In Giethoorn you can peruse among the Netherlands’ finest collections of minerals and fossils. Several were collected by the museum founder René Boissevain, today’s day explorer whose travels took him to all ends of the planet earth. You’ll run into an amethyst geode from Brazil, Australian agates and a petrified tree trunk from America – it’s amazing to feel that a few of the more delicate specimens managed to get to Giethoorn by boat. The exhibits are presented under spotlights in a to emphasise their phenomenal colours and textures dimly. The minerals are virtually all presented within their natural, unprocessed form. For a tiny fee, children can crack open their own geode. The museum is joined to a shop selling important crystals and stones.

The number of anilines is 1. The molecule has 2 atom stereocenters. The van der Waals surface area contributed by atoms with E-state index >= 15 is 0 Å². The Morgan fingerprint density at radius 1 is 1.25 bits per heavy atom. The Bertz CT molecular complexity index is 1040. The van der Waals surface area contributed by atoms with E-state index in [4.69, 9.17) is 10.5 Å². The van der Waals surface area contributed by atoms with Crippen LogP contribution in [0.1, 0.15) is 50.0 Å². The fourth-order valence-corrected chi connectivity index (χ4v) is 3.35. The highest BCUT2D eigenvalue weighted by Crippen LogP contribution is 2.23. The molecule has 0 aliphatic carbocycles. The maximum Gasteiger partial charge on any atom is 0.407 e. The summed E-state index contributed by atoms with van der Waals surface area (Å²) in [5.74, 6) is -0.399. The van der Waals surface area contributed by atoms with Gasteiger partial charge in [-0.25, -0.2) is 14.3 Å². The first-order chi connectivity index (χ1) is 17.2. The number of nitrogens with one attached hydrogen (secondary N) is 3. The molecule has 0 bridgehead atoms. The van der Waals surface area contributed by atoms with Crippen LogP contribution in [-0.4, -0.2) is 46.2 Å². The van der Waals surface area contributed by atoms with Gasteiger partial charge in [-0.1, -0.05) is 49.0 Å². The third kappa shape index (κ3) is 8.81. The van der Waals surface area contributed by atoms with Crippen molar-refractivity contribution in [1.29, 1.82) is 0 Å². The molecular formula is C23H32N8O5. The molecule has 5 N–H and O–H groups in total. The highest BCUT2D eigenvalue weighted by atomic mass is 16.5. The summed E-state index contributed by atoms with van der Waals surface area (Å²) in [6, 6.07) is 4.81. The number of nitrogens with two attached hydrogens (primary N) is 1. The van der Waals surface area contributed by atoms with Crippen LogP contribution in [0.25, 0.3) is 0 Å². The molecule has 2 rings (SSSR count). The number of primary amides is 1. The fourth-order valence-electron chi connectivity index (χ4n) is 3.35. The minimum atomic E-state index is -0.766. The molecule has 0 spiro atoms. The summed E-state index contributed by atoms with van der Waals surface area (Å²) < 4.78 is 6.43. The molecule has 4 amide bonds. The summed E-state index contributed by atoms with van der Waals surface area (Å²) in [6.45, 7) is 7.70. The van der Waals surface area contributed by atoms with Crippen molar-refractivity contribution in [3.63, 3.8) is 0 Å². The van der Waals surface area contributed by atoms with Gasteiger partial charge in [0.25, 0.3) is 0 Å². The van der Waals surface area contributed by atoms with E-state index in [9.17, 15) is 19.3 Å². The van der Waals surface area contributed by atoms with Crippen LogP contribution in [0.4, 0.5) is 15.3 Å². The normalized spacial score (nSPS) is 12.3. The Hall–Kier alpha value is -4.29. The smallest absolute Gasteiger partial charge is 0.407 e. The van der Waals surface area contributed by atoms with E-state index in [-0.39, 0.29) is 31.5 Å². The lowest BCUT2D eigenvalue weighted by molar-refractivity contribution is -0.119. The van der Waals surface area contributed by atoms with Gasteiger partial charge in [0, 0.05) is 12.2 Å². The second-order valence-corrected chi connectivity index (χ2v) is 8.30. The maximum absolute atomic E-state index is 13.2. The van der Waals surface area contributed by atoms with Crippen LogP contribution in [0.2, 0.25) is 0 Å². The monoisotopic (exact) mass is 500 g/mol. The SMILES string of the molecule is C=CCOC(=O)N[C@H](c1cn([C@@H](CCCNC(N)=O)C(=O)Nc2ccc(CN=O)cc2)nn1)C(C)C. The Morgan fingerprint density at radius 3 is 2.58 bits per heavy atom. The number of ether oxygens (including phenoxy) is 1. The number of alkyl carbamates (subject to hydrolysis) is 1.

Weerribben-Wieden National Park
Giethoorn is of course in a prime position if you need to see more of the national park. This spreads over a lot more than 100 square kilometres and comprises of two distinct areas: Weerribben in the north and Wieden in the south, both which owe the look of them to more than 100 years of peat-cutting. In these unpopulated areas there’s a genuine diversity of ecosystems, like meadows, floating mosses, marsh, reedbeds and lakes. Visitors centre for De Wieden, in Sint Jansklooster, is effortlessly near to Giethoorn and has an exhibition about the plants and animals that inhabit the park, using footage and photography, as well as details about walking and cycling trails. The Buitencentrum Weerribben is a bit further to the northwest away, but is another embarkation point for canoe or motorboat trips through swampy wetlands and woodland teeming with birdlife.